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Saving the ‘ubuntu’ way – how to benefit from a stokvel

16 July 2014 Irlon Terblanche, FNB

Stokvels are uniquely South African and are very powerful as saving with a group encourages good saving behaviour. This savings month, consider pooling your money in a group to get greater return.

“Saving with a group creates positive pressure to keep up with contributions which is why many South Africans choose to use stokvels as a way of saving,” says Irlon Terblanche CEO of Value Banking Solutions at FNB.

A stokvel is a communal savings fund where members use their combined savings to set aside money for a specific goal.

“The end goal can be almost anything,” says Terblanche. “Stokvels can be used as a way for funding groceries, burials, weddings, school fees or holidays.”

The stokvel is governed by its members who decide on a goal and the rules for the savings. The amounts contributed can vary from a few rands to thousands paid either weekly, fortnightly or per a month.

Saving in a stokvel has been traced all the way back to 1932. There are an estimated 421 000 stokvels in South Africa with 8.6 million South Africans belonging to one, according to research conducted by African Response* in May 2014.

“There are many reasons why stokvels are such a successful way of saving,” adds Terblanche. “One major reason is accountability, the fact that you are a member of a group that has a common goal and defined contributions makes it very hard to shirk on your savings responsibilities, which people are tempted to when saving individually.”

Most stokvels have rules in place such as if you miss a payment or miss a few meetings in a row you lose your membership and forfeit your contributions, making members commit to saving.

“It is usual to be invited to a stokvel, however, it is just as easy to start your own one with a group of friends or colleagues. There are a few things to keep in mind when deciding to start your own stokvel,” says Terblanche.

• Make sure that you know and trust the members that you have selected
• Be very clear about the goal of the stokvel from the outset, is it for buying groceries in bulk, paying a lump sum to a member each month or for investing purposes?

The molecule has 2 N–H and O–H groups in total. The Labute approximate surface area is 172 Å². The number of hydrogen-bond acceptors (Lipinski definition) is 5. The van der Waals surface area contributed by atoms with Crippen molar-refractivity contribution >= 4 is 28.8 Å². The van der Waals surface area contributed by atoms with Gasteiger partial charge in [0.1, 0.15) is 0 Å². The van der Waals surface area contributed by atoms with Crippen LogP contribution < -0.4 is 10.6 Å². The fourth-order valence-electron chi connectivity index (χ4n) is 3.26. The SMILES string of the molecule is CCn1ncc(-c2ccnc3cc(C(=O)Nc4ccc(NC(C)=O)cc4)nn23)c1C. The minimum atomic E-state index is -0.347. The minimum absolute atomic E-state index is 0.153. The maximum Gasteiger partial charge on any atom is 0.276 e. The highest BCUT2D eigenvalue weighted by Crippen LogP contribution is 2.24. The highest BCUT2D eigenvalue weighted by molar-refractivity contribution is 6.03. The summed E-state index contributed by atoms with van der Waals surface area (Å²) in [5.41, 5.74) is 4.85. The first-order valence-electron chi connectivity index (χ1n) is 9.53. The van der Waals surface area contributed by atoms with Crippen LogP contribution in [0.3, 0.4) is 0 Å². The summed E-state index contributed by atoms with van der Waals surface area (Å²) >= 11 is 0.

• Decide as a group on a set of rules and regulations that will govern the stokvel and have each member commit to this, this is unique to each group
• Set regular meetings so all members are in touch and involved

“It is a good idea to have a bank account to distribute the funds into, this needs to be a transactional account so money can be deposited and/or accessed easily, and it should be interest bearing,” says Terblanche.

FNB’s Stokvel bank account is aimed specifically for saving as a group. It has a very low monthly fee of R5.75 per month and other benefits such as if an amount of over R5000 is kept in the account throughout the month, 10 free qualifying transactions are allowed.

“We find that the majority of stokvel accounts are opened at the beginning of the year, as people start to save early in the year for the festive season or for unexpected events in the year,” continued Terblanche. “One of the advantages of the FNB Stokvel account is that it allows for up to three signatories so not only one person is responsible for the money.”

On average FNB’s Stokvel accounts are held for around five years, which shows that once beginning a stokvel, people are committed to saving for a good period of time.

“There are obviously some risks involved in starting a stokvel, the most common one being if someone doesn’t honour their commitment to pay, however, this should be discussed by the committee and a process put should be put in place to deal with these instances,” concludes Terblanche.

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